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Treasuring the Treasures—The Leslie-Lohman Museum Protects the Artistic Legacy of the LGBTQ Community
Among the few lilies sprouting from the ashes of the late 20th century AIDS pandemic is the Leslie-Lohman Museum of Gay and Lesbian Art, at 26 Wooster Street in Soho, a proud paean to the brilliant artists whose work might otherwise have been lost, burned or simply forgotten.
The museum is a gleaming white castle in the cast iron wonderland that once cradled New York manufacturing. It is a fortress of paintings, collages, sculpture, fabric art, et al., a “safe-haven,” as Museum Director Hunter O’Hanian calls it, “for gay-themed art, a place where gay artists who were unrecognized in the mainstream world get to be seen and admired.”
In 1969, Charles W. Leslie and Frederic “Fritz” Lohman were life partners whose Prince Street loft, a popular salon for gay artists and art enthusiasts, became a gallery for the best work produced by members of the community. Later, as the AIDS crisis escalated, it became a vehicle of hope.
As artists and collectors were dying in wholesale numbers, Charles and Fritz were forced to close the gallery down in 1985 and turn their attention to saving priceless work from extinction. Unaware of the value or embarrassed by the nature of the work, families and friends had been discarding offending pieces. When the gallery reopened in 1987, its owners had created a nonprofit foundation to expand their reach. They moved to Wooster Street.
In 2011, a year after Fritz Lohman’s death, the New York State Board of Regents finally granted a (provisional) Certificate of Museum Status, and the Leslie-Lohman Museum of Gay and Lesbian Art became the first and only museum in the world dedicated to the arts and crafts of the GLBTQ community.
The well-polished, columned halls glisten like a modern Pantheon, and the mission of the Museum has broadened once again. Says O’Hanian, “We’ve always been here to exhibit and preserve art that speaks directly to the many aspects of the GLBTQ experience and to foster the artists who create it. But we’re going lots further. We expect to become, like the Studio Museum of Harlem, the go-to professional museum for artists and art lovers providing a unique look at carefully guest-curated work representing a specific cultural group but appealing to all museum goers.”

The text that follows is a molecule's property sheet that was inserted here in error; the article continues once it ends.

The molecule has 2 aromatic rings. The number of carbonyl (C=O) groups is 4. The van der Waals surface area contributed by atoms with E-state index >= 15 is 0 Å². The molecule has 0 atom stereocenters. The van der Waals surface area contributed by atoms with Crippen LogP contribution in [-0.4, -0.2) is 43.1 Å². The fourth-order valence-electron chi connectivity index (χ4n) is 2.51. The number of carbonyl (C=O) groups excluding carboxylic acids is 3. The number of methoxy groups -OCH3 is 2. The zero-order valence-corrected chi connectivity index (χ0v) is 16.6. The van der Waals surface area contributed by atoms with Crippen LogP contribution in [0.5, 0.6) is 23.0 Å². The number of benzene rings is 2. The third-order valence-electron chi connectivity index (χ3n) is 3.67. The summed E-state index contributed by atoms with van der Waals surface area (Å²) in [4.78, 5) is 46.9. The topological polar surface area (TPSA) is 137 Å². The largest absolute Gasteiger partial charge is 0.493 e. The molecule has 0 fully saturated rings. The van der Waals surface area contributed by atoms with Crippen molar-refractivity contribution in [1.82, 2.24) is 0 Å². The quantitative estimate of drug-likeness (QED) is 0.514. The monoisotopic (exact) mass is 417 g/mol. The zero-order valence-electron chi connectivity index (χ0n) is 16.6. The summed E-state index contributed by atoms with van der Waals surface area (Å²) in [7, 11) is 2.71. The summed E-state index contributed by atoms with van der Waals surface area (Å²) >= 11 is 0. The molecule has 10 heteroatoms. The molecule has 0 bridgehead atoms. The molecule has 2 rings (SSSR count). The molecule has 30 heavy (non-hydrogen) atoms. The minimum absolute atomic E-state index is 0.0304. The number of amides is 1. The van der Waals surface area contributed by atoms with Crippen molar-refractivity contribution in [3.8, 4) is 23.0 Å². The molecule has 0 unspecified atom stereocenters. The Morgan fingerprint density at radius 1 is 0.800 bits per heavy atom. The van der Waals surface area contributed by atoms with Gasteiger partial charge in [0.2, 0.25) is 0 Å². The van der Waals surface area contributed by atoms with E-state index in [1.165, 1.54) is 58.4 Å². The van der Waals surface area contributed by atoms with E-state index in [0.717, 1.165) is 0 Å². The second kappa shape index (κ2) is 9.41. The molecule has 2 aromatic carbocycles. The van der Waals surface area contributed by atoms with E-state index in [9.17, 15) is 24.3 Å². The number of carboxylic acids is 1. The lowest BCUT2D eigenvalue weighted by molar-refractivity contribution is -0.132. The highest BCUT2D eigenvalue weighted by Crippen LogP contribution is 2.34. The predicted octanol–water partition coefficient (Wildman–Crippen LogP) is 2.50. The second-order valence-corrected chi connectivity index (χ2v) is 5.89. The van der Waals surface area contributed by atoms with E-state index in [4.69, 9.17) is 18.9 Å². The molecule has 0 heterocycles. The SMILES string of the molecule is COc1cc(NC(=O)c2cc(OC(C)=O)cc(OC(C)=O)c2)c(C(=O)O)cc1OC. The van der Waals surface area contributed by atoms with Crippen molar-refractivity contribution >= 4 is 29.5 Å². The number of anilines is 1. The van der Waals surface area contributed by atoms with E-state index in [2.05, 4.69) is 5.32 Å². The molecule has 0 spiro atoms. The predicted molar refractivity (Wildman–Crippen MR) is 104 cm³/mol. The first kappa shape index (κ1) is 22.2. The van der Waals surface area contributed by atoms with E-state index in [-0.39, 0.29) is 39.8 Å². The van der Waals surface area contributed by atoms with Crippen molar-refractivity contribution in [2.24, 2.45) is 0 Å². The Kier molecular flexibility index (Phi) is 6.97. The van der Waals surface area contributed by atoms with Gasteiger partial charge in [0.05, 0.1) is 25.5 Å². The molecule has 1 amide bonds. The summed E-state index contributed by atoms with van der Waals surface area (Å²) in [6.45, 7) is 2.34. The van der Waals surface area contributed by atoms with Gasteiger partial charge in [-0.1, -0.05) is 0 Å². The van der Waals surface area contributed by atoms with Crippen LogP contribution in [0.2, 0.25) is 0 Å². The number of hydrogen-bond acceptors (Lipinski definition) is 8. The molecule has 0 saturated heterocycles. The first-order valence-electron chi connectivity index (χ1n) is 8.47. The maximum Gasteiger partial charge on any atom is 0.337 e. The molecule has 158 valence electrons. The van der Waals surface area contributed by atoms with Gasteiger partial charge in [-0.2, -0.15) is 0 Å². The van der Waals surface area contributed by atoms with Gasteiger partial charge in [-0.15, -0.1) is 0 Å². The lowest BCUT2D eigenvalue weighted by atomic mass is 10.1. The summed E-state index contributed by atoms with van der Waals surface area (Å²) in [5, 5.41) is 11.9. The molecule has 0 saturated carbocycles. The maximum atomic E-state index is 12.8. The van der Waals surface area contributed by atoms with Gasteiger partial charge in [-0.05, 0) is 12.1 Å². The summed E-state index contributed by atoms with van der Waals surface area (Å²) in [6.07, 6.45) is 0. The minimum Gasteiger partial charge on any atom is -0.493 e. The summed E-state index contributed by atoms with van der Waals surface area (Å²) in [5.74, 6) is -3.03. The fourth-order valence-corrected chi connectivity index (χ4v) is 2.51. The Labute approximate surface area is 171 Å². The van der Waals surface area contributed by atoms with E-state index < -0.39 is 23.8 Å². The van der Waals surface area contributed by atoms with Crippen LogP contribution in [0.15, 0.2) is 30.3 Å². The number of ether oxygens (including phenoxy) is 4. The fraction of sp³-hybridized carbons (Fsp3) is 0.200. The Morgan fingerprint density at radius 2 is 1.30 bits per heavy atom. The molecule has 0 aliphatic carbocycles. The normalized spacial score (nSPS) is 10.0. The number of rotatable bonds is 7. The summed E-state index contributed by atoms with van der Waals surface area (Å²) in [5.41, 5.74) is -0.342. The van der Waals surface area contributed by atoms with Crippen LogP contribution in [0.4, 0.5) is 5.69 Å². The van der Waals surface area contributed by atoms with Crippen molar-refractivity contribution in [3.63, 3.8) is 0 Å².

“The most significant gay artists of our time are all around us. There are pockets of creativity all over New York, especially now in Brooklyn. You can see their work in galleries in Chelsea and the East Village, where self-identifying queers and non gender-specific individuals make abstract and realistic art on a new frontier. Some of the pioneering galleries are willing to show them, but it’s really hard for the artists to get their work ‘out there,’ and the most important part of our mission is to provide a platform, an exhibition venue for the many gifted artists who have been discriminated against or whose work has been refused because of its gay theme or subject matter.”
The six full-time staff and 2 part-time staff members (https://www.leslielohman.org/about/staff.html) are taking the message far and wide beyond the museum walls. The Archive, a quarterly journal, explores the many facets of the community the Museum serves. The institution’s catalogs (http://leslielohman.org/publications/the-archive.html) , are as meticulously curated and laid out as the shows they chronicle, the resource center and library (http://leslielohman.org/research.html) are unparalleled for information about people, events, places and achievements in the GLBTQ art world. The Museum’s shows are taking to the road. Look for Stroke, From Under the Mattress to the Museum Walls, (https://www.leslielohman.org/about/press-release/2014/stroke-pr.html), for example, at the Stonewall National Museum and Archives in Fort Lauderdale in Spring 2015.
The Prince Street basement gallery, where the enterprise began, is now a studio and educational space, housing some events while others find a home at Wooster Street; these events range from drawing classes to a recent conference of gay and lesbian New York judges, and while there are a wide variety of events planned, the Museum is always on the lookout for new ideas. “We love to hear from the public with suggestions for shows and programs.” (Write yours to info[at]leslielohman[dot]org.)
A blogger recently noted that, “It seems so strange that we would (still) need a museum devoted solely to Lesbian and Gay Art.” Some day perhaps every museum will exhibit works dealing with non-heterosexual issues. For the time being, the Leslie-Lohman Museum holds a unique position.
O’Hanian muses, “We represent the gay culture of the last quarter of the 20th century—a culture created during the AIDS pandemic and salvaged from the overt hate that was rife across this country, even here in New York City, a culture that does not necessarily speak to the 18-25-year-old today; we also represent the ever-changing gay culture of today. There’s a forty-year gap there, but it’s a gap the Museum has already begun to fill.”
Carla Stockton, Nonfiction Editor of Issue #53, is a lifelong on-and-off New Yorker, who, after living for 13 years in exile in the southwest desert, brings a returnee’s perspective to the city. As a fully licensed sightseeing guide, she has a particular intimacy with the area and is never reluctant to share it with others. Carla’s semi-weekly column will discuss people, places and events in and around Manhattan. Follow her here.